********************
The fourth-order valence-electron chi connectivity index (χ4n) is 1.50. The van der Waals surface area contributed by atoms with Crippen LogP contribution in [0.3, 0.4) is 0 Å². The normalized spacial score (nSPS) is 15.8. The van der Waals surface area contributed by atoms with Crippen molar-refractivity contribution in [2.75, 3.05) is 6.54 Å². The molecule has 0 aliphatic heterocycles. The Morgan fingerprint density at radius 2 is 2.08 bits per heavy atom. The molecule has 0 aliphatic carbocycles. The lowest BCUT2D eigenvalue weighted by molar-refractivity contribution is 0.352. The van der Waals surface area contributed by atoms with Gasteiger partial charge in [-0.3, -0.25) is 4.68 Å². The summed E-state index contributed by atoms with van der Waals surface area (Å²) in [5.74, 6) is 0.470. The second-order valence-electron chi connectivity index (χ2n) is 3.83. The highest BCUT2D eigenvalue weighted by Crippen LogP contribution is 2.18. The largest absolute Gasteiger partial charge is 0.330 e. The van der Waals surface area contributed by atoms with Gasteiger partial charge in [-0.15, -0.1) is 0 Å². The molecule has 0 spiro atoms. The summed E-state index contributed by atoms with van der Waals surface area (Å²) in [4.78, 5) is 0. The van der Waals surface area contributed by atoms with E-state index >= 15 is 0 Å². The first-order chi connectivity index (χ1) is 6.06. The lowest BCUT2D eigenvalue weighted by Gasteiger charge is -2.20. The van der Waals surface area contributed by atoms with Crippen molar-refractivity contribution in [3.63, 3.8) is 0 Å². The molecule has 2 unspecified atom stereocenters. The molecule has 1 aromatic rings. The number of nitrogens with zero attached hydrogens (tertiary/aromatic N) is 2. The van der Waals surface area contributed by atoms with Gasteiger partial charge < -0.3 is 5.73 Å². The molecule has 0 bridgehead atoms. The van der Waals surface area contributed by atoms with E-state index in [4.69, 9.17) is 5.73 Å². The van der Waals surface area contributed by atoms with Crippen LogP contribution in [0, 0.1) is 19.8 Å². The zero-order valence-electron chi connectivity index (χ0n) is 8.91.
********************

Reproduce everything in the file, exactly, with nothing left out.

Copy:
The fourth-order valence-electron chi connectivity index (χ4n) is 1.50. The van der Waals surface area contributed by atoms with Crippen LogP contribution in [0.3, 0.4) is 0 Å². The normalized spacial score (nSPS) is 15.8. The van der Waals surface area contributed by atoms with Crippen molar-refractivity contribution in [2.75, 3.05) is 6.54 Å². The molecule has 0 aliphatic heterocycles. The Morgan fingerprint density at radius 2 is 2.08 bits per heavy atom. The molecule has 0 aliphatic carbocycles. The lowest BCUT2D eigenvalue weighted by molar-refractivity contribution is 0.352. The van der Waals surface area contributed by atoms with Gasteiger partial charge in [-0.3, -0.25) is 4.68 Å². The summed E-state index contributed by atoms with van der Waals surface area (Å²) in [5.74, 6) is 0.470. The second-order valence-electron chi connectivity index (χ2n) is 3.83. The highest BCUT2D eigenvalue weighted by Crippen LogP contribution is 2.18. The largest absolute Gasteiger partial charge is 0.330 e. The van der Waals surface area contributed by atoms with Gasteiger partial charge in [-0.15, -0.1) is 0 Å². The molecule has 0 spiro atoms. The summed E-state index contributed by atoms with van der Waals surface area (Å²) in [4.78, 5) is 0. The van der Waals surface area contributed by atoms with E-state index >= 15 is 0 Å². The first-order chi connectivity index (χ1) is 6.06. The lowest BCUT2D eigenvalue weighted by Gasteiger charge is -2.20. The van der Waals surface area contributed by atoms with Crippen molar-refractivity contribution in [3.63, 3.8) is 0 Å². The molecule has 2 unspecified atom stereocenters. The molecule has 1 aromatic rings. The number of nitrogens with zero attached hydrogens (tertiary/aromatic N) is 2. The van der Waals surface area contributed by atoms with Gasteiger partial charge < -0.3 is 5.73 Å². The molecule has 0 bridgehead atoms. The van der Waals surface area contributed by atoms with E-state index in [4.69, 9.17) is 5.73 Å². The van der Waals surface area contributed by atoms with Crippen LogP contribution in [0, 0.1) is 19.8 Å². The zero-order valence-electron chi connectivity index (χ0n) is 8.91.